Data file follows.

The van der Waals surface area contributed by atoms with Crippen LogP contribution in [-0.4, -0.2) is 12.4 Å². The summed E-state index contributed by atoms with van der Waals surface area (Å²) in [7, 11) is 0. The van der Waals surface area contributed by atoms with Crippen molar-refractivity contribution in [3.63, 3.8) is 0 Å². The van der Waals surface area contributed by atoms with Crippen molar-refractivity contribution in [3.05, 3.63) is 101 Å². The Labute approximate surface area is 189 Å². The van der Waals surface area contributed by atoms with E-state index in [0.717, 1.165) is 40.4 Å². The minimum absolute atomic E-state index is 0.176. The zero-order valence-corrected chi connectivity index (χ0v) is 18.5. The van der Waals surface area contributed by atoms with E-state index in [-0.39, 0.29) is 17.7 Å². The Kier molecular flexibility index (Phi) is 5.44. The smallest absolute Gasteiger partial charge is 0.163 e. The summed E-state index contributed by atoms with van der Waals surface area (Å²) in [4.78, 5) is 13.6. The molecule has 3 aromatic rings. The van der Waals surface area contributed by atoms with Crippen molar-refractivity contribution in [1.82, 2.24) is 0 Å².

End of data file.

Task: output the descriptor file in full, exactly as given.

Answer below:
The van der Waals surface area contributed by atoms with Crippen LogP contribution in [-0.4, -0.2) is 12.4 Å². The summed E-state index contributed by atoms with van der Waals surface area (Å²) in [7, 11) is 0. The van der Waals surface area contributed by atoms with Crippen molar-refractivity contribution in [3.63, 3.8) is 0 Å². The van der Waals surface area contributed by atoms with Crippen molar-refractivity contribution in [3.05, 3.63) is 101 Å². The Labute approximate surface area is 189 Å². The van der Waals surface area contributed by atoms with E-state index in [0.717, 1.165) is 40.4 Å². The minimum absolute atomic E-state index is 0.176. The zero-order valence-corrected chi connectivity index (χ0v) is 18.5. The van der Waals surface area contributed by atoms with E-state index in [-0.39, 0.29) is 17.7 Å². The Kier molecular flexibility index (Phi) is 5.44. The smallest absolute Gasteiger partial charge is 0.163 e. The summed E-state index contributed by atoms with van der Waals surface area (Å²) in [4.78, 5) is 13.6. The molecule has 3 aromatic rings. The van der Waals surface area contributed by atoms with Crippen molar-refractivity contribution in [1.82, 2.24) is 0 Å².